At the turn of the last century, the homeowner didn’t have many fastener choices for concrete and other types of masonry. The common solution was to use a hardened nail, or drill a hole, insert a wood plug, and put a screw in the center. Now we find ourselves with more solutions than the typical homeowner needs. In this article, we’ll show you some concrete fasteners options and how they don’t stand up to our Screw-It-Again masonry anchor.
The easiest, the fastest, and most secure way of creating strong threads in concrete and other types of masonry is the Screw It Again masonry anchor! The Screw It Again masonry anchor can create secure threads in concrete in 4 easy steps which takes just a couple minutes. In an independent test by a 3rd party, Screw It Again masonry anchor showed it can withstand a pull force of close to 170 pounds beating out its most popular competitor. This makes it the most secure and strongest solution on the market!
There are a lot of other solutions you can try when you need to secure something to a masonry or concrete walls. As with most repairs, it's best to start with the easiest solution first and move to the more elaborate and time consuming options like chemically anchoring a bolt. Below are 4 of the most common methods/types of creating secure threads in concrete and other types of masonry.
Method #1 - Screw It Again Masonry Anchor
Method #2 - Small Plastic Anchors
This is the most common fastener you will find for concrete, brick, and tile. They are inexpensive but if installed incorrectly, it will leave you with an even bigger problem. These fasteners expand when a screw it inserted but if you accidentally dill their pilot hole too large, then the anchor won’t hold enough weight or at all. Even when installed properly, they usually only hold 20 lbs , should only be used for light objects, and don’t hold properly when pulled outward.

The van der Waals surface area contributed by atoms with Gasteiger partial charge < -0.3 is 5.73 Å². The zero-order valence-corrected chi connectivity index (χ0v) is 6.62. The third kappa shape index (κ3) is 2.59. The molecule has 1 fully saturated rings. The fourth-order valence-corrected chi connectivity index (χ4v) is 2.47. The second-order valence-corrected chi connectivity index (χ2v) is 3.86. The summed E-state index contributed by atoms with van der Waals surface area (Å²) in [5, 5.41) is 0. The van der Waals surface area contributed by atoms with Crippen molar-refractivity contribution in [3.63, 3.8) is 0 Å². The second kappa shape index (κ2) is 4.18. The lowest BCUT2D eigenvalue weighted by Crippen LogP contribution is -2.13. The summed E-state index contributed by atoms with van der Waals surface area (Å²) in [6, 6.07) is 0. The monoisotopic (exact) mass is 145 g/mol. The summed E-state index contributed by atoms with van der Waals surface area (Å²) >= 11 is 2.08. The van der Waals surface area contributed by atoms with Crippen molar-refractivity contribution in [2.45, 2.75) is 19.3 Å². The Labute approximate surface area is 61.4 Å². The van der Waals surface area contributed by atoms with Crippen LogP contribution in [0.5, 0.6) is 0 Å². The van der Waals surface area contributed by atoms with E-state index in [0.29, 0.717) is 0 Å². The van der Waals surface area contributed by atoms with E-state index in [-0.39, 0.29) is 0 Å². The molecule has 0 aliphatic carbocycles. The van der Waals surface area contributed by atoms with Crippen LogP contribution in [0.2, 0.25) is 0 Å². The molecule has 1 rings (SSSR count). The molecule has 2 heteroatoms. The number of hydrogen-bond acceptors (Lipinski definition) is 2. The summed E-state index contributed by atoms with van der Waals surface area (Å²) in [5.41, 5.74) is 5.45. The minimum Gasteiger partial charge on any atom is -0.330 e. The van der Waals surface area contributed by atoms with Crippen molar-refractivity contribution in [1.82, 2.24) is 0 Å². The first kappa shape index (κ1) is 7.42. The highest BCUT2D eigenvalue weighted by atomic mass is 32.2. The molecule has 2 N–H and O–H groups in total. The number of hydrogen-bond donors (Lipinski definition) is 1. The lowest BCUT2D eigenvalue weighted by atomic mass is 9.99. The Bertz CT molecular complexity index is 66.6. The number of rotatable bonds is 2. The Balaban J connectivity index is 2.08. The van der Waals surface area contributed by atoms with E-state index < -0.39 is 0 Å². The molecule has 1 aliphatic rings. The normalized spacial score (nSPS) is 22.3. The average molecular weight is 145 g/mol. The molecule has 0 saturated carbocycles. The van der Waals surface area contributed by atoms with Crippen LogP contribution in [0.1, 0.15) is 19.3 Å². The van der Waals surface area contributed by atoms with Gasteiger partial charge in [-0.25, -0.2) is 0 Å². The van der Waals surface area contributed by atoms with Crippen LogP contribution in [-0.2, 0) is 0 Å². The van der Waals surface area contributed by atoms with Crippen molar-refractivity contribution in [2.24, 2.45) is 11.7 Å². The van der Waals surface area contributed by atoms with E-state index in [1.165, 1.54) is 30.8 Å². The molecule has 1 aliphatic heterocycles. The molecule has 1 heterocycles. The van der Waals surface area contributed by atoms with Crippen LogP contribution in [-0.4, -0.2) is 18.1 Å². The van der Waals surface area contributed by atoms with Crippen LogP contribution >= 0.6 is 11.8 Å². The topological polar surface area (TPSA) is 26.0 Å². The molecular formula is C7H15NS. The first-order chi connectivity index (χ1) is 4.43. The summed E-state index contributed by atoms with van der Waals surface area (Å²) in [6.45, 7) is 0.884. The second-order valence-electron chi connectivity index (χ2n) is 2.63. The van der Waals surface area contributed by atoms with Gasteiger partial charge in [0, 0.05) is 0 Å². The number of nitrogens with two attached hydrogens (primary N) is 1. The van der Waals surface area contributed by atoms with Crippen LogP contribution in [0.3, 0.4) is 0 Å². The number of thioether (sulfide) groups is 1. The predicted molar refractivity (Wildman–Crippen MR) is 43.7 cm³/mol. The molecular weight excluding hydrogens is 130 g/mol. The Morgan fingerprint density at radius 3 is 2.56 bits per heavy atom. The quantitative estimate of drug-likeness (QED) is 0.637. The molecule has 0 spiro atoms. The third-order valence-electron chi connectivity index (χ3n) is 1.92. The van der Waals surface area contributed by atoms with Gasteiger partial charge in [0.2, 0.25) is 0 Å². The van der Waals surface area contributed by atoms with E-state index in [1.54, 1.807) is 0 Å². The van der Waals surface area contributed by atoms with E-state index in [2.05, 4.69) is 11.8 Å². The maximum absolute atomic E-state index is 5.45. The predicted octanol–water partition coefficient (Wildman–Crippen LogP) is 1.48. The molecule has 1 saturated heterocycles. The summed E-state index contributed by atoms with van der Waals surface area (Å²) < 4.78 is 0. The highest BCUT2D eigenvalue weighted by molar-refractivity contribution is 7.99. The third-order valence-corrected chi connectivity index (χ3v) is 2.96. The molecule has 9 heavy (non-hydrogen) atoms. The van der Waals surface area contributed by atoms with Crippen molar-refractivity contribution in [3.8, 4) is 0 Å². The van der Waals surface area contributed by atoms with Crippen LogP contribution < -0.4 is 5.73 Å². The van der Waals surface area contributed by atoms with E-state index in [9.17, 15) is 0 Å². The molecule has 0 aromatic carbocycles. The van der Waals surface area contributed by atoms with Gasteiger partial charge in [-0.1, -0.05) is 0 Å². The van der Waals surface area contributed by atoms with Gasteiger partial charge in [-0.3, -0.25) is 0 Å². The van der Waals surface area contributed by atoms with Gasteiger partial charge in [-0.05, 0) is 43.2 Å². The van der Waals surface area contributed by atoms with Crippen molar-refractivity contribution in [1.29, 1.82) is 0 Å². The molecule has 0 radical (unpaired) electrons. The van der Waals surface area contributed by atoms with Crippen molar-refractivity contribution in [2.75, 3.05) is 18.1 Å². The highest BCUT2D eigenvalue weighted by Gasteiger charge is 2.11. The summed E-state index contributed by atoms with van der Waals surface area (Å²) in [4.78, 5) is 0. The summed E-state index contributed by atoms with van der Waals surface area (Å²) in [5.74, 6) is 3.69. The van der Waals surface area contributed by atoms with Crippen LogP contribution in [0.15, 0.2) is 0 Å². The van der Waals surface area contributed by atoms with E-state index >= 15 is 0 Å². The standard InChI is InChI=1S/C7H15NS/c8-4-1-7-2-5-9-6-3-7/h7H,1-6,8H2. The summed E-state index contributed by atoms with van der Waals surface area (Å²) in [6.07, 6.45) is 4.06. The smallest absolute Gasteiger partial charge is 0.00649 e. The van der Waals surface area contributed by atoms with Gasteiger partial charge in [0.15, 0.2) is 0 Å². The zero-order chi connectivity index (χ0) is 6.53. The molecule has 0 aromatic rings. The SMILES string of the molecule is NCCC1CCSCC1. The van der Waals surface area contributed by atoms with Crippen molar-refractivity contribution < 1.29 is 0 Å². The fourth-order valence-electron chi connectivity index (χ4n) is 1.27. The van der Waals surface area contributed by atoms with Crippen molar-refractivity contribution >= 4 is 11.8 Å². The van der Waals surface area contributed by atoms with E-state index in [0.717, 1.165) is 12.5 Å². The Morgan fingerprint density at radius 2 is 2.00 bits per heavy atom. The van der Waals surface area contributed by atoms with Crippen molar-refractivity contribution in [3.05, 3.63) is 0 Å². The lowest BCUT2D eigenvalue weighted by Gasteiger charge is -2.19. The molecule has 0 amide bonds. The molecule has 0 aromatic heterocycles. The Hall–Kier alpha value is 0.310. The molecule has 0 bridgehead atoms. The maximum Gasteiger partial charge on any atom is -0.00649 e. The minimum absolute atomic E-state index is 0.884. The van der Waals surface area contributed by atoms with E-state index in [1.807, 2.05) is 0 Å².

Method #3 - Hammer Set Anchors
The best feature of hammer-set anchors is that they’re quick to install and you don’t have nuts and washers to fuss with. You just drill the hole to the right depth and hammer it into the wall. The main problem with these types of anchors is the hammering part. This anchors tend to be made of metal and when hammered into a concrete wall, they usually crack the concrete or tile and now their hold has been weakened. Also after these anchors are hammered in, there is no easy way of removing them. So if they loosen over time, the only way of replacing it is to drill out the anchor and insert a new one.
Method #4 - Sleeve Anchors
This type of anchor is a screw with inside either a plastic or metal tube with a slit down both sides. This is another type of expanding anchor that when you tighten the screw, it pulls the back portion of the sleeve toward the front which forces the middle to push out and embed itself in the material. They create a very tight hold and can withstand a lot of weight but once again, if installed incorrectly they can cause a lot of problems. If you overtighten the screw, the fastener will break or break the concrete around the hole you drilled. If this fastener fails, you’ll need to drill another hole a few inches away and try again.
Until now, it has been challenging as there never was a "one-size-fits-all" solution to the problem until Screw It Again. Screw It Again masonry anchors are available online in our store or through local hardware stores like True Value, Ace Hardware, and Do It Best Hardware.